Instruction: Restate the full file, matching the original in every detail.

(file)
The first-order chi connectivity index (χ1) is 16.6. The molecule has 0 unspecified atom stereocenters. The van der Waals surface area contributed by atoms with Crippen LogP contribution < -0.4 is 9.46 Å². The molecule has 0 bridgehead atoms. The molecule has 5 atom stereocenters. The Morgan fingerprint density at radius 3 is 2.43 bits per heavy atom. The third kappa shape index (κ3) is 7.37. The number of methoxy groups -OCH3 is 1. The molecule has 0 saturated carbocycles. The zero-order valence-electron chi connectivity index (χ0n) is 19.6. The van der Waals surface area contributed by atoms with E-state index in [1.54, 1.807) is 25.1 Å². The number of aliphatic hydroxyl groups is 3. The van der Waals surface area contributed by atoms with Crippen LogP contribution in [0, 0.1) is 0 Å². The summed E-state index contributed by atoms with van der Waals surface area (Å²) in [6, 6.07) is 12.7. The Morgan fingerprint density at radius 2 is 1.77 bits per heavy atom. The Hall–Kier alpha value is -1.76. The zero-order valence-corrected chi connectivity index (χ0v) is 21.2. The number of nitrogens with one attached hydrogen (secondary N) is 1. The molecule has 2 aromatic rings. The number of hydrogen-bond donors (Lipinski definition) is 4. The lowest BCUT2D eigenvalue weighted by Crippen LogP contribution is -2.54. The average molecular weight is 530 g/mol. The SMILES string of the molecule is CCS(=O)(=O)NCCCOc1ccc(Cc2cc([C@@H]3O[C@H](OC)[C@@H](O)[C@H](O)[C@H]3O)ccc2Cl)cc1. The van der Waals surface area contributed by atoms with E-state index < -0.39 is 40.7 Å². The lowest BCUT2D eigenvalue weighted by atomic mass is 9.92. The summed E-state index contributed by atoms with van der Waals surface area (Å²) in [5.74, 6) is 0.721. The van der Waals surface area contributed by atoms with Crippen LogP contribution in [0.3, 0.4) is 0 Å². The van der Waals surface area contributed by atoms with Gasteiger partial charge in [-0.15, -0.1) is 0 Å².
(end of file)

The first-order chi connectivity index (χ1) is 16.6. The molecule has 0 unspecified atom stereocenters. The van der Waals surface area contributed by atoms with Crippen LogP contribution < -0.4 is 9.46 Å². The molecule has 0 bridgehead atoms. The molecule has 5 atom stereocenters. The Morgan fingerprint density at radius 3 is 2.43 bits per heavy atom. The third kappa shape index (κ3) is 7.37. The number of methoxy groups -OCH3 is 1. The molecule has 0 saturated carbocycles. The zero-order valence-electron chi connectivity index (χ0n) is 19.6. The van der Waals surface area contributed by atoms with E-state index in [1.54, 1.807) is 25.1 Å². The number of aliphatic hydroxyl groups is 3. The van der Waals surface area contributed by atoms with Crippen LogP contribution in [0, 0.1) is 0 Å². The summed E-state index contributed by atoms with van der Waals surface area (Å²) in [6, 6.07) is 12.7. The Morgan fingerprint density at radius 2 is 1.77 bits per heavy atom. The Hall–Kier alpha value is -1.76. The zero-order valence-corrected chi connectivity index (χ0v) is 21.2. The number of nitrogens with one attached hydrogen (secondary N) is 1. The molecule has 2 aromatic rings. The number of hydrogen-bond donors (Lipinski definition) is 4. The lowest BCUT2D eigenvalue weighted by Crippen LogP contribution is -2.54. The average molecular weight is 530 g/mol. The SMILES string of the molecule is CCS(=O)(=O)NCCCOc1ccc(Cc2cc([C@@H]3O[C@H](OC)[C@@H](O)[C@H](O)[C@H]3O)ccc2Cl)cc1. The van der Waals surface area contributed by atoms with E-state index < -0.39 is 40.7 Å². The lowest BCUT2D eigenvalue weighted by atomic mass is 9.92. The summed E-state index contributed by atoms with van der Waals surface area (Å²) in [5.74, 6) is 0.721. The van der Waals surface area contributed by atoms with Crippen LogP contribution in [0.3, 0.4) is 0 Å². The van der Waals surface area contributed by atoms with Gasteiger partial charge in [-0.15, -0.1) is 0 Å².